New report of CSCP led SPREAD project finds that a growing number of people across Europe are changing the ways in which they live, move, and consume.
According to the report Sustainable Lifestyles: Today’s Facts & Tomorrow’s Trends, many initiatives, policies, businesses and social movements have accumulated in Europe in the last decade which have motivated citizens to change their lives to higher quality, less impact on the environment, and less costs. The report prepared by the CSCP coordinated EU project SPREAD Sustainable Lifestyles 2050 presents a synthesis of research, leading policy and practice, and stakeholder views on potential pathways toward a further spreading of sustainable lifestyles.
Examples of changing lifestyles are showing across Europe: Car and bike-sharing initiatives across the EU, local food chains, urban farming, eco-villages, and travel agencies offering stay-cations. More and more people live in ‘passive’ energy efficient houses, or install solar water heaters (to 75% on Malta). Dynamic buildings are a new trend. Such buildings respond to changing weather and adapt indoor conditions. Smart meters not only make energy conservation but also energy production at home easier. Neighbourhoods emerge around the principles of sustainable living. Cities adopt urban planning policies to decrease the need for cars and transport. The emergence of an experience economy is demonstrated by the growing interest in gifts such as massage treatments, instead of goods. Consumption appears to be partially moving towards products of increased quality and endurance which are serviced instead of being discarded.
Many examples are marginal rather than mainstream but reveal future trends. Current lifestyles are still largely unsustainable and based on overproduction and overconsumption. More meat and dairy is consumed, people live in larger homes with fewer inhabitants. Increasing numbers of people are confronted with obesity and heart disease.
Saving the environment and saving money
The future potential and the challenges for sustainable lifestyles are huge. Misperceptions like “a sustainable lifestyle is costly” or “a sustainable lifestyle decreases the quality of life” are still widely spread. Benefits of sustainable lifestyles are not broadly recognized. Many initiatives towards sustainable ways of living, however, can bring multiple benefits: not only energy and/or resource saving, but also improved social relationships, enhanced comfort and safety, saving on parking space and costs and so on. They exemplify and point towards changes in lifestyles which are not just about ‘saving the environment’: people are saving money, they are healthier, happier, more socially engaged and using new technologies to make their lives more efficient.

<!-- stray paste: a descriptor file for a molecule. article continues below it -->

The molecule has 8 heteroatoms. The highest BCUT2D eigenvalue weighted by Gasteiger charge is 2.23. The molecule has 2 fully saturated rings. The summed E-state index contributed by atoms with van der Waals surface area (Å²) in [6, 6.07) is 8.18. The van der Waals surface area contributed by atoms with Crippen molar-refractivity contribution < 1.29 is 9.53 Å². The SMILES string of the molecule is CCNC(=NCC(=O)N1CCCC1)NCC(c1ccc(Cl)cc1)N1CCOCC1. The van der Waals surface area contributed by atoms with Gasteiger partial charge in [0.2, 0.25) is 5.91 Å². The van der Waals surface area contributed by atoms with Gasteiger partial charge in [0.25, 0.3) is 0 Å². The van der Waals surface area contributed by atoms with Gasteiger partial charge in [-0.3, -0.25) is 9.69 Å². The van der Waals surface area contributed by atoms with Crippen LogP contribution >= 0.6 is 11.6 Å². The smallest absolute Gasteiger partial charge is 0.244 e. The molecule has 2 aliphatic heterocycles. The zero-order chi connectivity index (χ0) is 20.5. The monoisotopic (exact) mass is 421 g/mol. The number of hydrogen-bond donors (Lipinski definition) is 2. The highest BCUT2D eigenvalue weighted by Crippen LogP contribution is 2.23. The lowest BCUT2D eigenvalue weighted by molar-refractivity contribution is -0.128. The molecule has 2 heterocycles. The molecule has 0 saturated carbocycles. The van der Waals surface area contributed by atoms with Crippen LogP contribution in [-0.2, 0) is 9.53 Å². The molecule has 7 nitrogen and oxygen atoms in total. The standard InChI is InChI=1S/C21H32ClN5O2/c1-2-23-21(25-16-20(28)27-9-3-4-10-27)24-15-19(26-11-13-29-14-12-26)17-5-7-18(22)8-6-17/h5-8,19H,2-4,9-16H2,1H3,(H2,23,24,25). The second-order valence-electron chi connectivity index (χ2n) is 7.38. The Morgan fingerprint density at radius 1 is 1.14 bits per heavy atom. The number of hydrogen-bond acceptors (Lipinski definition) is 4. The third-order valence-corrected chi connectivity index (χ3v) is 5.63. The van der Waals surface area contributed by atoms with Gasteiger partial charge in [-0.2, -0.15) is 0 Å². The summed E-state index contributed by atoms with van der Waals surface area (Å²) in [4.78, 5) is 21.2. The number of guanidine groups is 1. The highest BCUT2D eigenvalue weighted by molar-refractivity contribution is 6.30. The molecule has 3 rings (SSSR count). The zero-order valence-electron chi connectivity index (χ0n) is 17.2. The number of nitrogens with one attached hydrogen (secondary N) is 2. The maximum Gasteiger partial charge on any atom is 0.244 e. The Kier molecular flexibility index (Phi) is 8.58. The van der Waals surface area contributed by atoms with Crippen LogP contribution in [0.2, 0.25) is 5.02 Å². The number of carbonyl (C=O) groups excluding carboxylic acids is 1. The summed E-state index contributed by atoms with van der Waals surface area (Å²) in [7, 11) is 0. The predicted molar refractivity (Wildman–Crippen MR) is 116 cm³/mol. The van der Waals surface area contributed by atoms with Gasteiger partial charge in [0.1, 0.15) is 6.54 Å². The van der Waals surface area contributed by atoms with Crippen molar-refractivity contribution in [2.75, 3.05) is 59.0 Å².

Making it easier to change our behaviours The report suggests two pre-conditions to mainstream, upscale and multiply current examples of sustainable ways of living: First, individuals need to become more aware of the social, economic and environmental implications of all choices and behaviours. There is no ‘one size fits all’ solution as to how to motivate people to behave and live more sustainably. Successful sustainability initiatives are those that try to understand how to motivate and enable behavioural change among different groups of people. Second, societies should facilitate sustainable lifestyles as the effortless norm. Too often, the sustainable alternative is still the most difficult one to perform. For mainstreaming, sustainable lifestyles need to be easy, convenient, accessible and enjoyable. This requires the development of appropriate infrastructure (e.g. to encourage walking and cycling) and context-specific solutions (e.g, communal rental bikes in Paris, Barcelona, London).
To read the final report “Sustainable Lifestyles: Today’s Facts and Tomorrow’s Trends” please click here. If you have less time, than read and print only the Executive Summary of “Sustainable Lifestyles: Today’s Facts and Tomorrow’s Trends”. This short version is available here.
For more information about the SPREAD Sustainable Lifestyles 2050 European Social Platform Project click here